Incidents between UAVs and helicopters in Afghanistan and Iraq prompt action
NATO is studying options for improving low-level airspace co-ordination in operational areas in response to an increasing number of proximity incidents involving manned aircraft and unmanned air vehicles.
The study, being run by NATO’s Joint Air Power Competence Centre (JAPCC) as part of research into improved UAV integration into NATO force structures, follows at least three incidents involving UAVs and helicopters in Afghanistan and Iraq since 2001.
This close call between an airliner and a Luna UAV over Kabul highlighted a growing risk|
Study co-ordinator Brig Gen Elia Baldazzi, JAPCC assistant director capabilities, says incidents giving rise to NATO concerns also include a near miss between an Ariana Afghan Airlines Airbus A300B4 with over 100 passengers and a German army EMT Luna tactical UAV. Flight International has obtained an animation sequence of images taken from the Luna’s daylight camera (pictured above). The incident occurred over Kabul on 30 August 2004.
“Due to the failure of the air traffic control tower to follow standard procedures, the two aircraft nearly occupied the same airspace at the same time. With a bit of luck the pilot avoided the crash,” says Baldazzi, who reveals that the aircraft missed each other by less than 50m (164ft). The airliner’s wake turbulence caused the UAV to crash.
“Airspace in combat areas is becoming increasingly crowded,” Baldazzi says. “The block of airspace from the surface up to 3,000ft is particularly crowded with small UAVs and helicopters. In south-west Asia there have been three collisions between UAVs and helicopters.” The need for improved arrangements is also being driven by restrictions being placed on military UAV usage in emergency relief and humanitarian operations by civil regulators.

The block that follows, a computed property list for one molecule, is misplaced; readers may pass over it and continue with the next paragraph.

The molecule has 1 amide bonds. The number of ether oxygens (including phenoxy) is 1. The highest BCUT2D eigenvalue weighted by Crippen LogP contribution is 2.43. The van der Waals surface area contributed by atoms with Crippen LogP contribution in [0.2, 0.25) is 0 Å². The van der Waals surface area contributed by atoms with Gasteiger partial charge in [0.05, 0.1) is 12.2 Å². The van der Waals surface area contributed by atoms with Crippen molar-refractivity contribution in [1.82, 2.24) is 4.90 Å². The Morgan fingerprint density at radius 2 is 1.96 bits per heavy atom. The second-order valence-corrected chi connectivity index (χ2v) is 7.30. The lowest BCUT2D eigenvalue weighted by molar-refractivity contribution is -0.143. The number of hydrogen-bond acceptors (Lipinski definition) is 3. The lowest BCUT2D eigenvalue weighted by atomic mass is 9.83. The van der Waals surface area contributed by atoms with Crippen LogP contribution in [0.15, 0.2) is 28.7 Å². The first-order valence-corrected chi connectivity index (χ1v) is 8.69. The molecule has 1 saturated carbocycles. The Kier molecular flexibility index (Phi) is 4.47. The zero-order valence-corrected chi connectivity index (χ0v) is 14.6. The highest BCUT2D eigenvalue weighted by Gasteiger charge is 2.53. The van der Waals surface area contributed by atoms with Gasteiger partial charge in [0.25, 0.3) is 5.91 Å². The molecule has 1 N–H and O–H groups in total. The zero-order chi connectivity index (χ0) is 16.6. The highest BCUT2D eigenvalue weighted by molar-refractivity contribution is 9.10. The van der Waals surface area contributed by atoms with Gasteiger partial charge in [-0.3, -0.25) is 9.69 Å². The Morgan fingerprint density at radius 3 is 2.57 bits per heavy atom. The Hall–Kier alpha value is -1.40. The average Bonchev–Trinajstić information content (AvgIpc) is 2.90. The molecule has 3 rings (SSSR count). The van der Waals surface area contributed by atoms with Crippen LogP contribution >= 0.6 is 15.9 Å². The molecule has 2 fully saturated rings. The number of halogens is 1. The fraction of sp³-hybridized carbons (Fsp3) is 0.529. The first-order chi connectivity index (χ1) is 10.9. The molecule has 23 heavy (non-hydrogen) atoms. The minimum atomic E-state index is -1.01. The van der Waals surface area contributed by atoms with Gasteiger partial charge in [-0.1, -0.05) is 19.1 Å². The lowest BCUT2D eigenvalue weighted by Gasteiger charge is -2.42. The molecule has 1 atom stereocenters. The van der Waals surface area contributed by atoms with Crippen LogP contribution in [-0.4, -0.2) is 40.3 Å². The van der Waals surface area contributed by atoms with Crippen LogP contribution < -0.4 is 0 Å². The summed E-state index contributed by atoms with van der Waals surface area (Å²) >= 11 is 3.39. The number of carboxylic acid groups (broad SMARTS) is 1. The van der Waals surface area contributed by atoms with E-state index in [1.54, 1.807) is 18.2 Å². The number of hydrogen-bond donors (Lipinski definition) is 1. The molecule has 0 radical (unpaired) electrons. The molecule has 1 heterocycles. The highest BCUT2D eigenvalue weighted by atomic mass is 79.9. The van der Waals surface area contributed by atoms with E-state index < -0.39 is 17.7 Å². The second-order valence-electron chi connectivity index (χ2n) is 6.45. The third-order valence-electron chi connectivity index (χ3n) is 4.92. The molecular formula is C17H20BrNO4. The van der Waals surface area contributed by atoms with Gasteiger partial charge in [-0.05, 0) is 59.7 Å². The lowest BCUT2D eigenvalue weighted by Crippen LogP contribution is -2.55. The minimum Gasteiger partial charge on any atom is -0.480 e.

The problem is expected to become more pressing as NATO member nations increase their UAV fleets, says Baldazzi, who adds: “Currently 15 of NATO’s 26 nations have unmanned systems in their inventories and the number is expected to grow.” There are around 775 UAVs operating in Afghanistan and Iraq and this number is expected to climb as the conflicts continue.
Traditional approaches to airspace deconfliction in battlefield areas are based on establishing restricted zones, assigning operational boxes and using ceiling limits determined on the basis of aircraft type. This has created problems, Baldazzi says, particularly in “friend or foe identification, especially where the battlespace is not linear such as in Afghanistan.
“We cannot afford deconflicted airspace,” he says. “We have too many aircraft that can fly at too many different altitudes; they are operated by too many nations and by too many different services. So we must become integrated.”
PETER LA FRANCHI / LONDON